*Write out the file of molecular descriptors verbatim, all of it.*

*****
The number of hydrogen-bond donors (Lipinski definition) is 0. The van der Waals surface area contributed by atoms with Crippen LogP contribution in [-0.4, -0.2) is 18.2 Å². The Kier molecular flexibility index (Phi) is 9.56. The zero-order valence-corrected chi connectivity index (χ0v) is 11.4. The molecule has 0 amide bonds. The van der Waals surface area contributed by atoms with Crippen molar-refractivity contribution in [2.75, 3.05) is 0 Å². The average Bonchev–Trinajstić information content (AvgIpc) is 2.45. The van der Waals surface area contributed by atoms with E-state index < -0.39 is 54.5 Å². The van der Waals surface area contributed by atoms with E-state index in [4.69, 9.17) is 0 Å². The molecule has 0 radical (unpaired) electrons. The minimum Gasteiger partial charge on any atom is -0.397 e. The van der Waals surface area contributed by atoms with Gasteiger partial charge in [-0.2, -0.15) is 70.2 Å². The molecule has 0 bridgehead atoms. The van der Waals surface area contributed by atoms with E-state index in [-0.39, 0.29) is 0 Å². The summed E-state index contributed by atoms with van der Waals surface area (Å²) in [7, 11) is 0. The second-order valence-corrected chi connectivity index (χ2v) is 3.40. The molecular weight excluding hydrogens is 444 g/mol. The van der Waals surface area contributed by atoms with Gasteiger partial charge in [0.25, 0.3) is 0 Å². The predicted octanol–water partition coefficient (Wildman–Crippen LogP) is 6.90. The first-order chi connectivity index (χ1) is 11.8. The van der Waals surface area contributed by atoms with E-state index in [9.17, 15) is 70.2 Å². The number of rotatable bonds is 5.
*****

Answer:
The number of hydrogen-bond donors (Lipinski definition) is 0. The van der Waals surface area contributed by atoms with Crippen LogP contribution in [-0.4, -0.2) is 18.2 Å². The Kier molecular flexibility index (Phi) is 9.56. The zero-order valence-corrected chi connectivity index (χ0v) is 11.4. The molecule has 0 amide bonds. The van der Waals surface area contributed by atoms with Crippen molar-refractivity contribution in [2.75, 3.05) is 0 Å². The average Bonchev–Trinajstić information content (AvgIpc) is 2.45. The van der Waals surface area contributed by atoms with E-state index < -0.39 is 54.5 Å². The van der Waals surface area contributed by atoms with E-state index in [4.69, 9.17) is 0 Å². The molecule has 0 radical (unpaired) electrons. The minimum Gasteiger partial charge on any atom is -0.397 e. The van der Waals surface area contributed by atoms with Gasteiger partial charge in [-0.2, -0.15) is 70.2 Å². The molecule has 0 bridgehead atoms. The van der Waals surface area contributed by atoms with E-state index in [-0.39, 0.29) is 0 Å². The summed E-state index contributed by atoms with van der Waals surface area (Å²) in [7, 11) is 0. The second-order valence-corrected chi connectivity index (χ2v) is 3.40. The molecular weight excluding hydrogens is 444 g/mol. The van der Waals surface area contributed by atoms with Gasteiger partial charge in [0.25, 0.3) is 0 Å². The predicted octanol–water partition coefficient (Wildman–Crippen LogP) is 6.90. The first-order chi connectivity index (χ1) is 11.8. The van der Waals surface area contributed by atoms with E-state index in [9.17, 15) is 70.2 Å². The number of rotatable bonds is 5.